U.S. authorities have seized more than $30 million in cryptocurrency plundered from an online game this year by hackers linked to North Korea, one of the largest successes clawing back digital revenue from Pyongyang, investigators said.
While only a fraction of the hundreds of millions in cryptocurrency purloined, the sum recovered is far higher than previously known. It reflects both the growing capabilities of the Federal Bureau of Investigation and other agencies and the priority the U.S. is giving to thwarting North Korean hackers, whose heists are used to bolster their country’s nuclear ambitions, analysts said.
Erin Plante, senior director of investigations at the cryptocurrency intelligence firm Chainalysis, which announced the seizure amount Thursday at a conference in Barcelona, said the recovery was among the largest by U.S. law enforcement and had made it more difficult for the North Korean hacking group known as Lazarus Group to access the funds.
“It’s a big deal to have any amount of money clawed back from the Lazarus Group,” Ms. Plante said in an interview. “That didn’t used to happen.”
Sky Mavis Ltd., publisher of the game “Axie Infinity,” said in March that hackers had infiltrated part of its Ronin Network, the blockchain, or digital ledger, on which the game runs. The infiltrators gained access to accounts holding cryptocurrencies and drained 173,600 ether and 25.5 million of the stablecoin USDC. The assets were worth about $540 million on the date of the theft.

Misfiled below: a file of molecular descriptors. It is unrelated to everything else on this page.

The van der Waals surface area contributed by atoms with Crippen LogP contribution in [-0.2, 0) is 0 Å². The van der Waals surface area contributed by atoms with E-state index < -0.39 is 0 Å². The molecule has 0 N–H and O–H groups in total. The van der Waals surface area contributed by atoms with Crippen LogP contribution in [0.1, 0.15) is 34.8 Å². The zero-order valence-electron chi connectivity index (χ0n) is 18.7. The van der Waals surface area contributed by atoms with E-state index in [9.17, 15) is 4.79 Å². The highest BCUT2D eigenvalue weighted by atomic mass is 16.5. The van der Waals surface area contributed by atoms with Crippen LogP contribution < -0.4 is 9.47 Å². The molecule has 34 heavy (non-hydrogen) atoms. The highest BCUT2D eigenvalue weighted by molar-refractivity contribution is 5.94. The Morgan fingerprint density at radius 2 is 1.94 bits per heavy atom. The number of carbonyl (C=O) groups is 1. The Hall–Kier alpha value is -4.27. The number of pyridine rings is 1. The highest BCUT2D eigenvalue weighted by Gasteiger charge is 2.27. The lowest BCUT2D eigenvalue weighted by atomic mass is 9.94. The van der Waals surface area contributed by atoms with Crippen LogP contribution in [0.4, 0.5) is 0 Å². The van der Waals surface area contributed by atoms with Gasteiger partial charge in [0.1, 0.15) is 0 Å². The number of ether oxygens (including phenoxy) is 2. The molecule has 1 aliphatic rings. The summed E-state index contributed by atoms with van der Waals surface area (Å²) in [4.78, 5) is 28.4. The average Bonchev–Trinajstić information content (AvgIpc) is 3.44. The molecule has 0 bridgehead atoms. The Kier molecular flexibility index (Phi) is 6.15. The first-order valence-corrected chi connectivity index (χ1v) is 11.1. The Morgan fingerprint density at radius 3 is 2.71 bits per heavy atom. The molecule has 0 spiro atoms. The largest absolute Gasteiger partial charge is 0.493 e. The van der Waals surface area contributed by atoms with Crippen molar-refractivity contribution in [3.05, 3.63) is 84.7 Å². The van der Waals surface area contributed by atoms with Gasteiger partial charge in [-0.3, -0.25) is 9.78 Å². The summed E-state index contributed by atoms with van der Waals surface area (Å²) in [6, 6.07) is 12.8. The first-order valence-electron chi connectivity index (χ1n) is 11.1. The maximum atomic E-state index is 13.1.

Sky Mavis said then it was working with Chainalysis, which often supports U.S. law enforcement investigations, to track the stolen funds. The firm said it traced the stolen funds to points where the thieves attempted to convert it to fiat currency, and there law enforcement and partners in the cryptocurrency industry were able to freeze the money.
The recovered cryptocurrency includes about $5.8 million seized by Binance, a major cryptocurrency exchange, in April, as well as several other seizures at different exchanges, Chainalysis said. The firm didn’t identify the other exchanges, but said the FBI was involved in all of the cases.